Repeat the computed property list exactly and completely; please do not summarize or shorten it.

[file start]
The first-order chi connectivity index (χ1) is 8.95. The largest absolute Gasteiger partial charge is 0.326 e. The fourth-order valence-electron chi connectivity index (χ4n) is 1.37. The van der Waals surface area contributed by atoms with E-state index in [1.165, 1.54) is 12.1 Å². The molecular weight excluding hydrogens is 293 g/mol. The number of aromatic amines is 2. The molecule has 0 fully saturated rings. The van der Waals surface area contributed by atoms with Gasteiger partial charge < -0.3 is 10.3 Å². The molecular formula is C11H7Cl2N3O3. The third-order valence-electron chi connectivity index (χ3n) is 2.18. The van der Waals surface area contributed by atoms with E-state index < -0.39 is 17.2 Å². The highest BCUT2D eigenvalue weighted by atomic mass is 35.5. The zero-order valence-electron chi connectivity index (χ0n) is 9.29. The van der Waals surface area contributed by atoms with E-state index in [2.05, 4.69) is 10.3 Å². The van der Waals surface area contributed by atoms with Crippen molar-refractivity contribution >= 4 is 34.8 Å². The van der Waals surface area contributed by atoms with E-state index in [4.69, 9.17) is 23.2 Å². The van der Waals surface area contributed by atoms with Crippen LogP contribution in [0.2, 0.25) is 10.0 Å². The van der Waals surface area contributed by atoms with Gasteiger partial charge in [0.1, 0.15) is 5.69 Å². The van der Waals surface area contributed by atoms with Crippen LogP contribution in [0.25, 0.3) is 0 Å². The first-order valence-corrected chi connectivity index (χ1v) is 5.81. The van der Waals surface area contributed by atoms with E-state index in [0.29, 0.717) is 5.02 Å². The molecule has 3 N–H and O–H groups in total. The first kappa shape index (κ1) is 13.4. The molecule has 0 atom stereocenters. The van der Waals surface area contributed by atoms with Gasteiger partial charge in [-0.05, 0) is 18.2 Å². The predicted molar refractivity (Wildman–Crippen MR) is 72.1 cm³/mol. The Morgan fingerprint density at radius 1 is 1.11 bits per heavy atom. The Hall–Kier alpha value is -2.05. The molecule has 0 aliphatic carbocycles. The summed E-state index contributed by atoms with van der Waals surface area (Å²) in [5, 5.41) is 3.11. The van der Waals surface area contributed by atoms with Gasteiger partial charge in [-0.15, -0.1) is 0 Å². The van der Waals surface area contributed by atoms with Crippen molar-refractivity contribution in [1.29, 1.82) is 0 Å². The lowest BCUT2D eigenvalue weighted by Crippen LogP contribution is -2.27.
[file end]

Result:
The first-order chi connectivity index (χ1) is 8.95. The largest absolute Gasteiger partial charge is 0.326 e. The fourth-order valence-electron chi connectivity index (χ4n) is 1.37. The van der Waals surface area contributed by atoms with E-state index in [1.165, 1.54) is 12.1 Å². The molecular weight excluding hydrogens is 293 g/mol. The number of aromatic amines is 2. The molecule has 0 fully saturated rings. The van der Waals surface area contributed by atoms with Gasteiger partial charge < -0.3 is 10.3 Å². The molecular formula is C11H7Cl2N3O3. The third-order valence-electron chi connectivity index (χ3n) is 2.18. The van der Waals surface area contributed by atoms with E-state index < -0.39 is 17.2 Å². The highest BCUT2D eigenvalue weighted by atomic mass is 35.5. The zero-order valence-electron chi connectivity index (χ0n) is 9.29. The van der Waals surface area contributed by atoms with E-state index in [2.05, 4.69) is 10.3 Å². The van der Waals surface area contributed by atoms with Crippen molar-refractivity contribution >= 4 is 34.8 Å². The van der Waals surface area contributed by atoms with E-state index in [4.69, 9.17) is 23.2 Å². The van der Waals surface area contributed by atoms with Crippen LogP contribution in [0.2, 0.25) is 10.0 Å². The van der Waals surface area contributed by atoms with Gasteiger partial charge in [0.1, 0.15) is 5.69 Å². The van der Waals surface area contributed by atoms with Crippen LogP contribution in [0.25, 0.3) is 0 Å². The first-order valence-corrected chi connectivity index (χ1v) is 5.81. The van der Waals surface area contributed by atoms with E-state index in [0.29, 0.717) is 5.02 Å². The molecule has 3 N–H and O–H groups in total. The first kappa shape index (κ1) is 13.4. The molecule has 0 atom stereocenters. The van der Waals surface area contributed by atoms with Gasteiger partial charge in [-0.05, 0) is 18.2 Å². The predicted molar refractivity (Wildman–Crippen MR) is 72.1 cm³/mol. The Morgan fingerprint density at radius 1 is 1.11 bits per heavy atom. The Hall–Kier alpha value is -2.05. The molecule has 0 aliphatic carbocycles. The summed E-state index contributed by atoms with van der Waals surface area (Å²) in [5, 5.41) is 3.11. The van der Waals surface area contributed by atoms with Gasteiger partial charge in [-0.15, -0.1) is 0 Å². The van der Waals surface area contributed by atoms with Crippen molar-refractivity contribution in [1.29, 1.82) is 0 Å². The lowest BCUT2D eigenvalue weighted by Crippen LogP contribution is -2.27.